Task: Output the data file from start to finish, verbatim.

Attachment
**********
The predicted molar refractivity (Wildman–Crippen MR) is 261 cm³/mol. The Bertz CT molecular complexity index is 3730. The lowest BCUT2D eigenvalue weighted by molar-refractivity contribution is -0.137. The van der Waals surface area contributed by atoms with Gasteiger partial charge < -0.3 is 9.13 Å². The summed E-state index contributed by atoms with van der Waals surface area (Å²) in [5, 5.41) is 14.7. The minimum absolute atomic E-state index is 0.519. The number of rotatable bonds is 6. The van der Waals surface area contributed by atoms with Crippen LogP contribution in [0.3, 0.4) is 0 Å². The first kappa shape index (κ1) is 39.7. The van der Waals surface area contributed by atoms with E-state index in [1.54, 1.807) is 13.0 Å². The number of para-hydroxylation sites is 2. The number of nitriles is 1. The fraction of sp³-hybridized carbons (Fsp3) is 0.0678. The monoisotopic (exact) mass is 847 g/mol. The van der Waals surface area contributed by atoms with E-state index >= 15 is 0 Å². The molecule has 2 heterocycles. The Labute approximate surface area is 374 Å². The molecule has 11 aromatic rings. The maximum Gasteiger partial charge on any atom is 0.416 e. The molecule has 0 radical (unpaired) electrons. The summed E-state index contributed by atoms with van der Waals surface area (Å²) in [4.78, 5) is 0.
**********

The predicted molar refractivity (Wildman–Crippen MR) is 261 cm³/mol. The Bertz CT molecular complexity index is 3730. The lowest BCUT2D eigenvalue weighted by molar-refractivity contribution is -0.137. The van der Waals surface area contributed by atoms with Gasteiger partial charge < -0.3 is 9.13 Å². The summed E-state index contributed by atoms with van der Waals surface area (Å²) in [5, 5.41) is 14.7. The minimum absolute atomic E-state index is 0.519. The number of rotatable bonds is 6. The van der Waals surface area contributed by atoms with Crippen LogP contribution in [0.3, 0.4) is 0 Å². The first kappa shape index (κ1) is 39.7. The van der Waals surface area contributed by atoms with E-state index in [1.54, 1.807) is 13.0 Å². The number of para-hydroxylation sites is 2. The number of nitriles is 1. The fraction of sp³-hybridized carbons (Fsp3) is 0.0678. The monoisotopic (exact) mass is 847 g/mol. The van der Waals surface area contributed by atoms with E-state index >= 15 is 0 Å². The molecule has 2 heterocycles. The Labute approximate surface area is 374 Å². The molecule has 11 aromatic rings. The maximum Gasteiger partial charge on any atom is 0.416 e. The molecule has 0 radical (unpaired) electrons. The summed E-state index contributed by atoms with van der Waals surface area (Å²) in [4.78, 5) is 0.